A: Brooklyn, New York, United States
In 1894 sheet music publishers Edward B. Marks and Joe Stern hired electrician George Thomas and various performers to promote sales of their song "The Little Lost Child." Using a magic lantern, Thomas projected a series of still images on a screen during live performances of the song. As a result of the illustrated song performances, "The Little Lost Child" became a nationwide hit, selling more than two million copies of its sheet music. The illustrated song became a popular form of entertainment, and is considered the first step toward music video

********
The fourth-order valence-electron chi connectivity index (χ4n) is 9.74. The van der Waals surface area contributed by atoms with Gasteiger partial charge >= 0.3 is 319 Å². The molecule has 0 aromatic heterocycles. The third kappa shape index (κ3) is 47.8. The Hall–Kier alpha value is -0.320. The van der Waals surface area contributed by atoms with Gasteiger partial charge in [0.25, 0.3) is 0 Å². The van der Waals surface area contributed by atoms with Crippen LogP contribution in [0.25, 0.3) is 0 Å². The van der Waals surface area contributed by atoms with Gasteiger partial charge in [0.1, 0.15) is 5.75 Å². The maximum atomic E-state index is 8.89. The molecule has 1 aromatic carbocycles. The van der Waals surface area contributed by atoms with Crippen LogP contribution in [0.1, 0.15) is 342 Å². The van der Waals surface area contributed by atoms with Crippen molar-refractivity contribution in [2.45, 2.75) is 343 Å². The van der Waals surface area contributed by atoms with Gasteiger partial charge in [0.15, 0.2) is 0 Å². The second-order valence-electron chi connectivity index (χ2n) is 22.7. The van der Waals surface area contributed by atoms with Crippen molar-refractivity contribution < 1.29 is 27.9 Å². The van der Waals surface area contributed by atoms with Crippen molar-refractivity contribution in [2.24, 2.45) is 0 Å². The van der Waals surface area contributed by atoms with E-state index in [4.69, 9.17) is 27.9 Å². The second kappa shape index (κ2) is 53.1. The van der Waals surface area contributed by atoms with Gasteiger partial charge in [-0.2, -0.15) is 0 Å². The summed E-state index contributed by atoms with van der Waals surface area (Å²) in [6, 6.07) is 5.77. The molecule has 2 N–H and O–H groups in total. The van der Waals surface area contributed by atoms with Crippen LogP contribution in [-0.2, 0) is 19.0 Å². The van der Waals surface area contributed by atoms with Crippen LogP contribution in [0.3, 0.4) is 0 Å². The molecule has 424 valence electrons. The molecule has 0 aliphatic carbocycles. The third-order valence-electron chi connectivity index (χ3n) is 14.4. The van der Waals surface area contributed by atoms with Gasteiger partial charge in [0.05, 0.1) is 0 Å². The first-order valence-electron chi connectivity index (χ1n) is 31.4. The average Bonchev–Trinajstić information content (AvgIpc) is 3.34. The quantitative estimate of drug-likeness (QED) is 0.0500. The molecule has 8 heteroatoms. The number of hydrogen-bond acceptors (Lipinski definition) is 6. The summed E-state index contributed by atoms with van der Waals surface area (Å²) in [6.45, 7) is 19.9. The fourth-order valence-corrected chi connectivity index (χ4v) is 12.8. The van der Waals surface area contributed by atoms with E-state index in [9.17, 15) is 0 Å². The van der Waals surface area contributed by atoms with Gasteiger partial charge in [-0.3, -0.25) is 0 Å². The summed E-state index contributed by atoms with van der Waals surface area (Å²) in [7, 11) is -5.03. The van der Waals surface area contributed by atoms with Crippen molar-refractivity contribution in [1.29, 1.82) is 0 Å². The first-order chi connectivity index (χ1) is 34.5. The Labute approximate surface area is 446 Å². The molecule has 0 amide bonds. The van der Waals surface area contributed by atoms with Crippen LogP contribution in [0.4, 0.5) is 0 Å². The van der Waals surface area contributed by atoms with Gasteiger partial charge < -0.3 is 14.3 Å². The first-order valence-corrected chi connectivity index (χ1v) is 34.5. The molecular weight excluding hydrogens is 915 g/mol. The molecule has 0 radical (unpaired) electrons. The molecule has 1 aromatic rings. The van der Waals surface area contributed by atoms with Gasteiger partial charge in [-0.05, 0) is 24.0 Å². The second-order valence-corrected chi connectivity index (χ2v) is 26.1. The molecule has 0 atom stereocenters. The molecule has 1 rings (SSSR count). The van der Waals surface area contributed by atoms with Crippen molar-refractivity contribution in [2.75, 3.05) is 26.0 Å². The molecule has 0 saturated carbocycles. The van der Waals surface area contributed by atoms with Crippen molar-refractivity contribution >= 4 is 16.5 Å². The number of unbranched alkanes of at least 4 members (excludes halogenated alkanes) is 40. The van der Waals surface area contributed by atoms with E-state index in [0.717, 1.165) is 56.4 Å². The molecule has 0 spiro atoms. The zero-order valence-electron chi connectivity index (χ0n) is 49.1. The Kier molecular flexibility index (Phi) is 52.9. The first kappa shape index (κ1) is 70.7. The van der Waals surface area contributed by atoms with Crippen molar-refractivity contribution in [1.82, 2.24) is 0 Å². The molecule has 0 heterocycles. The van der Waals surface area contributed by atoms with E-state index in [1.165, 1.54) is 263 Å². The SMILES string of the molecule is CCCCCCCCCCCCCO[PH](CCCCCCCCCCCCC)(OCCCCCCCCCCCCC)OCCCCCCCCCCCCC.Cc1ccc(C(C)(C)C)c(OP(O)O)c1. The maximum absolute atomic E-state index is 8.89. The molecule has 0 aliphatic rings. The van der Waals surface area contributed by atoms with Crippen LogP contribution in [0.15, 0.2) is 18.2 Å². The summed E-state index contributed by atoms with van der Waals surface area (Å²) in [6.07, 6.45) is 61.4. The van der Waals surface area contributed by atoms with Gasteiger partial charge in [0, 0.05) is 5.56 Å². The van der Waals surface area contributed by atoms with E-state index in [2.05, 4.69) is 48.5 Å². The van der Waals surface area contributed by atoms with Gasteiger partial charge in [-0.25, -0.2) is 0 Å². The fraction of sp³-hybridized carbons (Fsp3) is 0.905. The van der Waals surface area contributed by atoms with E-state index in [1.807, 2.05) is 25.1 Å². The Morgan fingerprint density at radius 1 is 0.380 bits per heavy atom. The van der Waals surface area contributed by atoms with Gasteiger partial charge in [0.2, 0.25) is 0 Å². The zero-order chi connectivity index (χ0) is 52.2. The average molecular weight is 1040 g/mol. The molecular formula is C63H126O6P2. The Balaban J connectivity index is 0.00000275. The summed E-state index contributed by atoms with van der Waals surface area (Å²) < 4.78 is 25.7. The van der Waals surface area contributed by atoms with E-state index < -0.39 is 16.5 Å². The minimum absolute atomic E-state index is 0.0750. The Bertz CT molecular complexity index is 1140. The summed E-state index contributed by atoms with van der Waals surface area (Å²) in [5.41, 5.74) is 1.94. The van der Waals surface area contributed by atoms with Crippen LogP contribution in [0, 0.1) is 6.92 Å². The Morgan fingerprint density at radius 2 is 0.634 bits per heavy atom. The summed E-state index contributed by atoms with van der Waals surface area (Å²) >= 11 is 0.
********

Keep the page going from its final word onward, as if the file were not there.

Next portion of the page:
"The Edward B. Marks Music Company was founded in 1894 by Mr. E. B. Marks, a traveling salesman of hooks, eyes, and whalebones who teamed up with a necktie salesman, Joseph W. Stern. Originally called Joseph W. Stern & Co., because Marks did not want to risk losing his regular job, it was among the first firms to usher in the modern era in pop music, which it did from a 100-square-foot basement space at 304 E. 14th Street near Second Avenue in Manhattan. Their success was launched with a song they penned themselves (Marks as lyricist and Stern as composer), a tear jerker in the popular current of the day called “The Lost Child.” This was followed up with their own first publication, another “weeper” called “Mother Was a Lady.” (Among the many firsts accredited to Marks is the first-ever music video, when he accompanied performances of “The Lost Child” with graphic colored-lantern slides which were screened opposite the performer.)" (http://www.ebmarks.com/about/, accessed 01-23-2014).